Hot Spots in Africa and That Question Again: Conflict Management Failure or Endemic Catastrophe?
At the 2014 US-Africa Leaders Summit, African leaders disagreed openly before journalists on the question of how stressed the continent was. There were those who held the view that the continent had calmed down and they located the evidence by pointing at only two hot spots or flashpoints as the most worrying then. For Mr Jakaya Kikwete, the then president of Tanzania, these were Somalia and South Sudan. But Moncef Marzouki, Mr Kikwete’s counterpart from Tunisia objected to Mr. Kikwete’s analysis, saying Sudan and northern Mali were as troubling as hell. There isn’t such a huge gap between August 2014 when the summit took place and December 2016 where we are and it seems those who were worried about the continent’s conflict profile were more sensitive.
Certainly, the continent is not its old self as in the immediate post Cold War when conflict management experts were forced to ask the question as to what Africa was suffering from. One particular academic paper found a very memorable title for the puzzle in: “The Persistence of Conflicts in Africa: Management Failure or Endemic Catastrophe?” In 1994 when this paper was published, it was the question to pose and this was a winning title in the light of ethnic violence, genocide, transition fiascos and incomplete national liberation wars. Over the years, there has been a decline. Recent developments, however, force in the question as to whether there has, indeed, been a decline. Many would say that there might have been a decline in number but not in intensity. And they would have places to point to, not the least what must be the three hottest African conflicts at the moment: South Sudan which is, by consensus, heading for genocide if the world doesn’t step in; the DRC which has hardly ever known peace since its independence and the otherwise small but beautiful country called The Gambia.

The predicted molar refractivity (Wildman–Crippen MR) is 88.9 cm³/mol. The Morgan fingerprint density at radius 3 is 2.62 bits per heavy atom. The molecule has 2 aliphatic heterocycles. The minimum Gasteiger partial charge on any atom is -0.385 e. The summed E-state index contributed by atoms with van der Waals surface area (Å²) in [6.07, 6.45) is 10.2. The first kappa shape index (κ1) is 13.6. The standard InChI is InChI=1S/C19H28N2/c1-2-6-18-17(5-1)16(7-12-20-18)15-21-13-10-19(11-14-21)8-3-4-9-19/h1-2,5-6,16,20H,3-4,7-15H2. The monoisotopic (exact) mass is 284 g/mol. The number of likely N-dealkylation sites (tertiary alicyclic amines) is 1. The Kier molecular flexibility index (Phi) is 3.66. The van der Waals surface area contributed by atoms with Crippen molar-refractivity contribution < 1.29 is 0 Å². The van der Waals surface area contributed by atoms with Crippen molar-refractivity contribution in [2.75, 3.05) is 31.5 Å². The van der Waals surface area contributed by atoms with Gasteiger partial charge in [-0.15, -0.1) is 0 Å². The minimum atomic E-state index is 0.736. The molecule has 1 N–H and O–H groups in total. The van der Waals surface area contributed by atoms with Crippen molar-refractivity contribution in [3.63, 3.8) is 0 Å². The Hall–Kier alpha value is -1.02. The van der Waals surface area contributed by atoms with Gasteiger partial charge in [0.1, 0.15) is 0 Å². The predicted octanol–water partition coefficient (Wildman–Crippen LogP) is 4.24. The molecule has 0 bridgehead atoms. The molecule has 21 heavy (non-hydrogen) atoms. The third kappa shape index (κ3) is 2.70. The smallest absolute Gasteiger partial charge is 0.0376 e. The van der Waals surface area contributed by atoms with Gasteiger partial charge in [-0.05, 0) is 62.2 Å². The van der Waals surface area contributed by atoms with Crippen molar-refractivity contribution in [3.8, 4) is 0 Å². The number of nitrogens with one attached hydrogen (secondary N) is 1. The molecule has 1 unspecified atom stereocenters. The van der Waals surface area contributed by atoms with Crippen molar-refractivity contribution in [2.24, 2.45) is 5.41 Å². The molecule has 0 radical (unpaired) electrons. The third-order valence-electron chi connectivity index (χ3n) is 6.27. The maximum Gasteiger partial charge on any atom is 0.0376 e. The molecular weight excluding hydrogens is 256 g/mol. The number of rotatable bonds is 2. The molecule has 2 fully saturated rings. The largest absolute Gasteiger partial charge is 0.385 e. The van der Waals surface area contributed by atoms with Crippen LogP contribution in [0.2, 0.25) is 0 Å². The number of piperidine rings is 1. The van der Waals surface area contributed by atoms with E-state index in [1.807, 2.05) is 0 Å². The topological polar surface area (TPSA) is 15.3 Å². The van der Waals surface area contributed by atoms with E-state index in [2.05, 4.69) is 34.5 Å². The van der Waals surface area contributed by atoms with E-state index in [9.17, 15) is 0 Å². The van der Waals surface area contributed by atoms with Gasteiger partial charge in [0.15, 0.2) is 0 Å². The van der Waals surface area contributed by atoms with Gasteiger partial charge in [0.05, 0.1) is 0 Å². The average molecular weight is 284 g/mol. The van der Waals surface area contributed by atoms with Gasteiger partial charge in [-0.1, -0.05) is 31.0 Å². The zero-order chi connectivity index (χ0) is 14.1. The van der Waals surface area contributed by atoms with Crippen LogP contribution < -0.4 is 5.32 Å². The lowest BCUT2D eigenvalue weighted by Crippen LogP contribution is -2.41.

First is the South Sudan. The current representation of South Sudan is predominantly that of total breakdown of law and order and the survival of the fittest that characterises such a ‘state of nature’. The humanitarian crisis has reached the fullest, with population fleeing to nowhere in total confusion. Official and unofficial sources have concluded it is a case of a looming genocide, similar to Rwanda in 1994, unfortunately. The UN has clear provisions on what to do to prevent genocide. But the politics of power could overwrite all such clear provisions. In 1994, it did and the question is whether history will repeat itself in 2016/7, this time in South Sudan.
The two other cases are cases of transition fiascos: the incumbents won’t go away after exhausting their tenure limits. For most observers, the more interesting of the two would be President Yahya Jammeh of The Gambia. He has been on the ‘throne’ for 22 solid years, with little to show for it, with very poor rating in human rights. He presided over his own defeat in a presidential election whose outcome he initially endorsed by congratulating the winner before turning full circle to say he no longer accepted the outcome. The fear is that he has the capacity to throw the country into turmoil because, having been in power, he has both symbolic and material power resources to trigger instability. And to sustain it!
Joseph Kabila of the Democratic Republic of Congo is a smarter sit tight player. Number one, he has not conducted any elections and there is no result on the basis of which anyone could say he must yield to. Number two, it is not too clear if his exit will intensify instability or reduce it. He has been there since 2001 and has exhausted the two terms he is entitled to. The two complications in this case are, one, the country is at war and some people argue that certain things needed to be done before the transition takes place. The second is the joke that the real problem he has is the red carpet rolled out for him by Beijing. What is being suggested is that concessions granted to China in terms of access to DRC’s natural resources is what has fuelled the agitation for him to go, regardless of the imperative for some consensus preceding the election originally scheduled for last November. Interestingly, although this proves nothing in itself, Joseph Kabila was one of those that John Kerry, the out-going US Secretary of State met with at the US-Africa Leaders Summit in Washington in 2014. And The New York Times reported that when Mr. Kerry went to the DRC earlier that year, he told Kabila to follow the constitutionally stipulated term limit and take his exit.
The persistence of conflicts in Africa could be a complicated phenomenon to make sense of. There are ethnic complications, the ideological politics and the game great powers play with and on the continent. The DRC might be cited as the most concrete case study in Battleground Africa. In this sense, the power factor in the persistence of conflict in Africa is perhaps the value Professor Eghosa Osaghae, the perceptive author of the paper in question, might wish to add to this work seeing as timeless the poser is becoming.